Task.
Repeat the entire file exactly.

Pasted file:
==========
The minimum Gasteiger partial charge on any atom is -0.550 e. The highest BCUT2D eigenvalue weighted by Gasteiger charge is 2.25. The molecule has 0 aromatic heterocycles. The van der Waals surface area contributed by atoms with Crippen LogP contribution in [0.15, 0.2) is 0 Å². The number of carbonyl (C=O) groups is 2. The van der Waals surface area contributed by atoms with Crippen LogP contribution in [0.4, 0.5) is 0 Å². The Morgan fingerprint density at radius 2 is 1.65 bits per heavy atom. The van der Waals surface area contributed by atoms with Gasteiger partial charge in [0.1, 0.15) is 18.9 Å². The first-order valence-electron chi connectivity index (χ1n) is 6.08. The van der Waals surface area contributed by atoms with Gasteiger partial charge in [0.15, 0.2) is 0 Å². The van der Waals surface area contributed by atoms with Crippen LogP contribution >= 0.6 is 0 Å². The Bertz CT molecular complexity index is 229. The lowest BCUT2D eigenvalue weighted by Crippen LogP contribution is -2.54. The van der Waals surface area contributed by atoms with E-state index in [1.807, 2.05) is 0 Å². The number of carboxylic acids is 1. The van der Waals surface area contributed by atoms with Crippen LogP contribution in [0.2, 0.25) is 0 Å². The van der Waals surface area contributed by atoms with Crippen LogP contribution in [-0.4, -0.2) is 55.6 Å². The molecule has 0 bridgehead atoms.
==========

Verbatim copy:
The minimum Gasteiger partial charge on any atom is -0.550 e. The highest BCUT2D eigenvalue weighted by Gasteiger charge is 2.25. The molecule has 0 aromatic heterocycles. The van der Waals surface area contributed by atoms with Crippen LogP contribution in [0.15, 0.2) is 0 Å². The number of carbonyl (C=O) groups is 2. The van der Waals surface area contributed by atoms with Crippen LogP contribution in [0.4, 0.5) is 0 Å². The Morgan fingerprint density at radius 2 is 1.65 bits per heavy atom. The van der Waals surface area contributed by atoms with Gasteiger partial charge in [0.1, 0.15) is 18.9 Å². The first-order valence-electron chi connectivity index (χ1n) is 6.08. The van der Waals surface area contributed by atoms with Gasteiger partial charge in [0.15, 0.2) is 0 Å². The van der Waals surface area contributed by atoms with Crippen LogP contribution >= 0.6 is 0 Å². The Bertz CT molecular complexity index is 229. The lowest BCUT2D eigenvalue weighted by Crippen LogP contribution is -2.54. The van der Waals surface area contributed by atoms with E-state index in [1.807, 2.05) is 0 Å². The number of carboxylic acids is 1. The van der Waals surface area contributed by atoms with Crippen LogP contribution in [0.2, 0.25) is 0 Å². The van der Waals surface area contributed by atoms with Crippen LogP contribution in [-0.4, -0.2) is 55.6 Å². The molecule has 0 bridgehead atoms.